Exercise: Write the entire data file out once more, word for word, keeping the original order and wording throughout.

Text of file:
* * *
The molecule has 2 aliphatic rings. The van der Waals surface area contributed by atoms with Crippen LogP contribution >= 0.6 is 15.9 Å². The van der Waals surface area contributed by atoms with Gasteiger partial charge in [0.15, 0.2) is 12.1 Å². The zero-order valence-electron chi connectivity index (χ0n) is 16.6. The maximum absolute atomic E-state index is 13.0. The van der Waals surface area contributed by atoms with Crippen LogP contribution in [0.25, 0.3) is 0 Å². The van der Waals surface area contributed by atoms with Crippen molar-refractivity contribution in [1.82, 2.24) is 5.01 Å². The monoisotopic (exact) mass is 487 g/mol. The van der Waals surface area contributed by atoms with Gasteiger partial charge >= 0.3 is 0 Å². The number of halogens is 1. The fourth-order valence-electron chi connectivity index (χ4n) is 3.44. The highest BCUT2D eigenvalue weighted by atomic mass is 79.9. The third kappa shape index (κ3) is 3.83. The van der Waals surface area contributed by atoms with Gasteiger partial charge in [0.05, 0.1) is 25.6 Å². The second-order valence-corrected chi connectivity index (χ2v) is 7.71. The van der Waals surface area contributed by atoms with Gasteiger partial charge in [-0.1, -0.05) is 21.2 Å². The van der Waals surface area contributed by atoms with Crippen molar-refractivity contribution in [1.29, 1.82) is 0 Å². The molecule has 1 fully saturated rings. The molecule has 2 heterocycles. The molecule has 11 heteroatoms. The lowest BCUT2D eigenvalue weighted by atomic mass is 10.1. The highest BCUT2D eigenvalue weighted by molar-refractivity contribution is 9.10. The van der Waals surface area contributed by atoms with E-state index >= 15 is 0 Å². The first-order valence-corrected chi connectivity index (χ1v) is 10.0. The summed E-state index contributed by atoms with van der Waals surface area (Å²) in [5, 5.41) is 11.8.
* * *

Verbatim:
The molecule has 2 aliphatic rings. The van der Waals surface area contributed by atoms with Crippen LogP contribution >= 0.6 is 15.9 Å². The van der Waals surface area contributed by atoms with Gasteiger partial charge in [0.15, 0.2) is 12.1 Å². The zero-order valence-electron chi connectivity index (χ0n) is 16.6. The maximum absolute atomic E-state index is 13.0. The van der Waals surface area contributed by atoms with Crippen LogP contribution in [0.25, 0.3) is 0 Å². The van der Waals surface area contributed by atoms with Crippen molar-refractivity contribution in [1.82, 2.24) is 5.01 Å². The monoisotopic (exact) mass is 487 g/mol. The van der Waals surface area contributed by atoms with Gasteiger partial charge >= 0.3 is 0 Å². The number of halogens is 1. The fourth-order valence-electron chi connectivity index (χ4n) is 3.44. The highest BCUT2D eigenvalue weighted by atomic mass is 79.9. The third kappa shape index (κ3) is 3.83. The van der Waals surface area contributed by atoms with Gasteiger partial charge in [0.05, 0.1) is 25.6 Å². The second-order valence-corrected chi connectivity index (χ2v) is 7.71. The van der Waals surface area contributed by atoms with Gasteiger partial charge in [-0.1, -0.05) is 21.2 Å². The van der Waals surface area contributed by atoms with Crippen molar-refractivity contribution in [1.29, 1.82) is 0 Å². The molecule has 1 fully saturated rings. The molecule has 2 heterocycles. The molecule has 11 heteroatoms. The lowest BCUT2D eigenvalue weighted by atomic mass is 10.1. The highest BCUT2D eigenvalue weighted by molar-refractivity contribution is 9.10. The van der Waals surface area contributed by atoms with E-state index >= 15 is 0 Å². The first-order valence-corrected chi connectivity index (χ1v) is 10.0. The summed E-state index contributed by atoms with van der Waals surface area (Å²) in [5, 5.41) is 11.8.